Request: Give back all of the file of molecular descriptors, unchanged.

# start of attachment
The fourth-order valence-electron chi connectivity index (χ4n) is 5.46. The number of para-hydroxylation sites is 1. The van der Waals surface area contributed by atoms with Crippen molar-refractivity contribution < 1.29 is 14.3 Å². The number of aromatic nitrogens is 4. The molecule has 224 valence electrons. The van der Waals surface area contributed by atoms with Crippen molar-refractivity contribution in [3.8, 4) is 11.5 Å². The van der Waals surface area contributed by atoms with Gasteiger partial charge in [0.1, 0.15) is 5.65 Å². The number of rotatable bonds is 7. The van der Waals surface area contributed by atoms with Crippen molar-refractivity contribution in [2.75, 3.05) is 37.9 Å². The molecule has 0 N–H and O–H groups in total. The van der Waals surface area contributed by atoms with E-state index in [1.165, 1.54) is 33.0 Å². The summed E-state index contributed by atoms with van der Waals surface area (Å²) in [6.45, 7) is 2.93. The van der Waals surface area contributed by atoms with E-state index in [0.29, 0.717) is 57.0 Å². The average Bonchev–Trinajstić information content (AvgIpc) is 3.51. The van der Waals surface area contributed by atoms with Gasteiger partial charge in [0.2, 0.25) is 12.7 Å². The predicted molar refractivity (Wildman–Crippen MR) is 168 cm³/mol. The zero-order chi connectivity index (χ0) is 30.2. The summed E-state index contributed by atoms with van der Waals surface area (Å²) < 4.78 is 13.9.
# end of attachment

The fourth-order valence-electron chi connectivity index (χ4n) is 5.46. The number of para-hydroxylation sites is 1. The van der Waals surface area contributed by atoms with Crippen molar-refractivity contribution < 1.29 is 14.3 Å². The number of aromatic nitrogens is 4. The molecule has 224 valence electrons. The van der Waals surface area contributed by atoms with Crippen molar-refractivity contribution in [3.8, 4) is 11.5 Å². The van der Waals surface area contributed by atoms with Gasteiger partial charge in [0.1, 0.15) is 5.65 Å². The number of rotatable bonds is 7. The van der Waals surface area contributed by atoms with Crippen molar-refractivity contribution in [2.75, 3.05) is 37.9 Å². The molecule has 0 N–H and O–H groups in total. The van der Waals surface area contributed by atoms with E-state index in [1.165, 1.54) is 33.0 Å². The summed E-state index contributed by atoms with van der Waals surface area (Å²) in [6.45, 7) is 2.93. The van der Waals surface area contributed by atoms with E-state index in [0.29, 0.717) is 57.0 Å². The average Bonchev–Trinajstić information content (AvgIpc) is 3.51. The van der Waals surface area contributed by atoms with Gasteiger partial charge in [0.2, 0.25) is 12.7 Å². The predicted molar refractivity (Wildman–Crippen MR) is 168 cm³/mol. The zero-order chi connectivity index (χ0) is 30.2. The summed E-state index contributed by atoms with van der Waals surface area (Å²) < 4.78 is 13.9.